Race 7 Day 8: Trade Winds power fleet after second Equator crossing
27 January 2016
After days of taking a northerly route through Papua New Guinea, the fleet has finally reached a point where it can pick up the north-easterly Trade Winds which will ease the passage to Vietnam.
Currently leading the Da Nang New Discovery of Asia Race is Derry~Londonderry~Doire, which followed by the majority of the fleet, started to head in a more westerly direction after crossing the Equator. In close company with GREAT Britain, less than 3nM behind, the pair have opened up a 30nM lead over third placed Qingdao.
Daniel Smith, Skipper of Derry~Londonderry~Doire says: “Sailing has been tricky over the past day. Regular squalls have meant that we have been changing from full mainsail and no wind to 30 knots with heavily reduced sail. It has also rained very hard. Both watches have got on with the job and every time I put my head up to see how they are doing the boat is going well.
“Today we were pushing north with GREAT Britain trying to find the north-easterly winds that will carry us to Da Nang. As I write this we have now tacked onto a north-easterly wind which is pushing the boat along nicely. Hopefully this wind is here to stay.”
The front ten boats have crossed the Equator for the second time in this circumnavigation, which meant there were plenty of Shellbacks on board to help initiate the Pollywogs, those who had joined the boat for later legs and were crossing the line for the first time. Unicef Skipper Paul Atwood says: “Today has been quite a milestone for many of the crew, including me! At 0700 local time (2100 UTC), the good ship Unicef crossed the Equator and received a visit from King Neptune. The Pollywogs were thoroughly denounced for their crimes and after a suitable penance were accepted by the court as true Shellbacks.
“This excitement followed another night of unseasonal and non-typical north-north-westerly breeze, so we have continued our march north rather than north-west. We appear not be alone given the positions of other boats in the Clipper Race fleet.”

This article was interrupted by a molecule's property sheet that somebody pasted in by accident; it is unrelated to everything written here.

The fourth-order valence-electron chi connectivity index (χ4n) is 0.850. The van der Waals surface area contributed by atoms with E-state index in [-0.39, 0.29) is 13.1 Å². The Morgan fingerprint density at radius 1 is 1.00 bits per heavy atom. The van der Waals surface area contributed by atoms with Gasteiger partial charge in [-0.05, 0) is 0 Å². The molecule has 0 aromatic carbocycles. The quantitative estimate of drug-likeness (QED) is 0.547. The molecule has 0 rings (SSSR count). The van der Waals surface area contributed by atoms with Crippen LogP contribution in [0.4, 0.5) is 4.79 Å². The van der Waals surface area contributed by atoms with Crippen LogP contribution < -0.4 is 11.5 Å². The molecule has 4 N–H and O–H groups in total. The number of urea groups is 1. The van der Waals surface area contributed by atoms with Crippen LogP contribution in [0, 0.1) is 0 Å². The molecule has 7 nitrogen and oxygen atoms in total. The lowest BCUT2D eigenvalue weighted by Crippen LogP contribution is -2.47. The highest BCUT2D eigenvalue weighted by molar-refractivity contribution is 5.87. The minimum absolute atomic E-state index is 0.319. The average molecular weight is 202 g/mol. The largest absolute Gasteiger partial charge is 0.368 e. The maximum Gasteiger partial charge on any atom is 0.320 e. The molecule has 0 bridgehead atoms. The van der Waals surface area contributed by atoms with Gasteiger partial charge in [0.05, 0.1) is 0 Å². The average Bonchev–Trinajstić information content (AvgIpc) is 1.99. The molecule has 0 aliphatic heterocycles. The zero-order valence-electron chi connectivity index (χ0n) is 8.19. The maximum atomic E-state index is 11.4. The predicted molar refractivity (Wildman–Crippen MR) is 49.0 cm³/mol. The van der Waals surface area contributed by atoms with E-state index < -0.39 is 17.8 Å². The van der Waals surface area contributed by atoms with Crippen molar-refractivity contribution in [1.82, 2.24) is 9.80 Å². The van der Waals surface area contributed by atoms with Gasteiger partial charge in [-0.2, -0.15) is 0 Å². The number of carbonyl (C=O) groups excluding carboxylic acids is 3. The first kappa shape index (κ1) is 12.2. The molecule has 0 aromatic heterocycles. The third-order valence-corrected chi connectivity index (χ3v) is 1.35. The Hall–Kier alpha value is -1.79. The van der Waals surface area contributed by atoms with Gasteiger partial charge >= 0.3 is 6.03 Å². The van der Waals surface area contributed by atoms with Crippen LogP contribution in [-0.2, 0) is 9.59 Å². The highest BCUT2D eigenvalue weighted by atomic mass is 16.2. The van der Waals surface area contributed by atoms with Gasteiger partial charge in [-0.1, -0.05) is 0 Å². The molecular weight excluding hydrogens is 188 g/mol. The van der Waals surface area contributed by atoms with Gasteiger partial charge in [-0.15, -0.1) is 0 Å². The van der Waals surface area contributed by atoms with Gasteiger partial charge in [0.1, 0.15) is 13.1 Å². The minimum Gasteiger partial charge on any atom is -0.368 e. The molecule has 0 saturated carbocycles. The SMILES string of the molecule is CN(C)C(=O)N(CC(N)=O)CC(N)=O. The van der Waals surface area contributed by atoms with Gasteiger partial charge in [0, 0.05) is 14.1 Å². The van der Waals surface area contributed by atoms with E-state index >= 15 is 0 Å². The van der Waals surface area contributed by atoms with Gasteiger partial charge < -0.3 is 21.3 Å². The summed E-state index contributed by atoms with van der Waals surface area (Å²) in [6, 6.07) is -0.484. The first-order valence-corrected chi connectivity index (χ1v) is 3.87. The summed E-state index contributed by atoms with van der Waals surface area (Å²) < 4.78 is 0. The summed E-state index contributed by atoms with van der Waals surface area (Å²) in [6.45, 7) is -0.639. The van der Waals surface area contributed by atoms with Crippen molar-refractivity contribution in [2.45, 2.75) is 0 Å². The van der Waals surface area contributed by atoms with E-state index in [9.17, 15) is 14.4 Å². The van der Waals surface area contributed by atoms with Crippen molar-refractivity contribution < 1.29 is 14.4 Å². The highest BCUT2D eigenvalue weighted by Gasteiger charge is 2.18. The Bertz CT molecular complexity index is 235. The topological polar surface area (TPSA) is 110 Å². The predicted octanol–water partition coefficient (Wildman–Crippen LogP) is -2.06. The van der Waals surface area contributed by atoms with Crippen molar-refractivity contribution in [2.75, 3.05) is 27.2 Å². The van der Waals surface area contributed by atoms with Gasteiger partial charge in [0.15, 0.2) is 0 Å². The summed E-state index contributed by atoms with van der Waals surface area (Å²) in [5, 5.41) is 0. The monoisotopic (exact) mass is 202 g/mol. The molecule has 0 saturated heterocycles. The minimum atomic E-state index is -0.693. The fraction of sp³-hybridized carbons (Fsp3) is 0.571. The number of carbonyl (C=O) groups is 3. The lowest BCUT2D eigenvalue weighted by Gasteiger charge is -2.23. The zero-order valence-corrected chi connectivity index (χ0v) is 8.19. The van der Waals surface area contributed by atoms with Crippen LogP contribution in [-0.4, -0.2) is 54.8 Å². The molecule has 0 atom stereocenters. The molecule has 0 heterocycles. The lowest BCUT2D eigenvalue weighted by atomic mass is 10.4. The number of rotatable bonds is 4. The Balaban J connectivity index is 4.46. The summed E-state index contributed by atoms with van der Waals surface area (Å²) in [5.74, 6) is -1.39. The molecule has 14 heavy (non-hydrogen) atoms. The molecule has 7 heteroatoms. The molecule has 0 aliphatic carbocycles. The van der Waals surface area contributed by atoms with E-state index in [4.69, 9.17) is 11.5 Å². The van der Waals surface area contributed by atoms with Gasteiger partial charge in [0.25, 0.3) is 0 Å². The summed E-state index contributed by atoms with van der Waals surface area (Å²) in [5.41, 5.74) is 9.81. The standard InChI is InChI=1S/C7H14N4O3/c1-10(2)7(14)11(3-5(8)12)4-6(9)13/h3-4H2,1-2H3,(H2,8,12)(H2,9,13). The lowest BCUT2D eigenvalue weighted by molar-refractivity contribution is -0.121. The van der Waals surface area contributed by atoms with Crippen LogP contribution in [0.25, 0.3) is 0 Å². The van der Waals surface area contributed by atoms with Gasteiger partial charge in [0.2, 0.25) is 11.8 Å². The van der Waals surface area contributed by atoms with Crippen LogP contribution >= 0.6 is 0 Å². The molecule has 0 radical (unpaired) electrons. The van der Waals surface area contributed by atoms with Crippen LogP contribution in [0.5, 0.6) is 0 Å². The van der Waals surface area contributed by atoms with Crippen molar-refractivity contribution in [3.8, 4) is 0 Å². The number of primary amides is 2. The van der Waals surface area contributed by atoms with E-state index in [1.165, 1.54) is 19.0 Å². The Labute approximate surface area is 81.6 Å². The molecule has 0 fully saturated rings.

Eleventh and twelfth placed teams Mission Performance and Visit Seattle have now cleared the light winds that had been holding them along the east coast of New Ireland in Papua New Guinea, and after a short period of sailing in close proximity, are taking different routes.
While Visit Seattle has decided to follow the rest of the fleet, Mission Performance is staying further south as Skipper Greg Miller describes: “So we are currently following the coast of New Ireland around to the north-west and will pop out to the north in search of the north-easterly Trade Winds soon. Then we have the mammoth task of re-joining the fleet and taking a few places off them!
“En route we will be passing some pretty impressive islands; dark, mountainous and shrouded in cloud. We are currently passing Lihir Island, leaving it to starboard then heading up past the Tabar Islands, a group of three islands nestled close together before we tack and head towards Manus Island. I am sure these islands would be amazing to explore if we had the time!”
Will Mission Performance’s gamble pay off and are the north-easterly Trade Winds here to stay for the lead boats? To follow all the action, see the Race Viewer here.
To find out more about King Neptune and the Equator crossing ceremony, click here.
Click here to see the schedule of events planned for the Da Nang stopover.
*Positions correct at 1000 UTC.Join The Race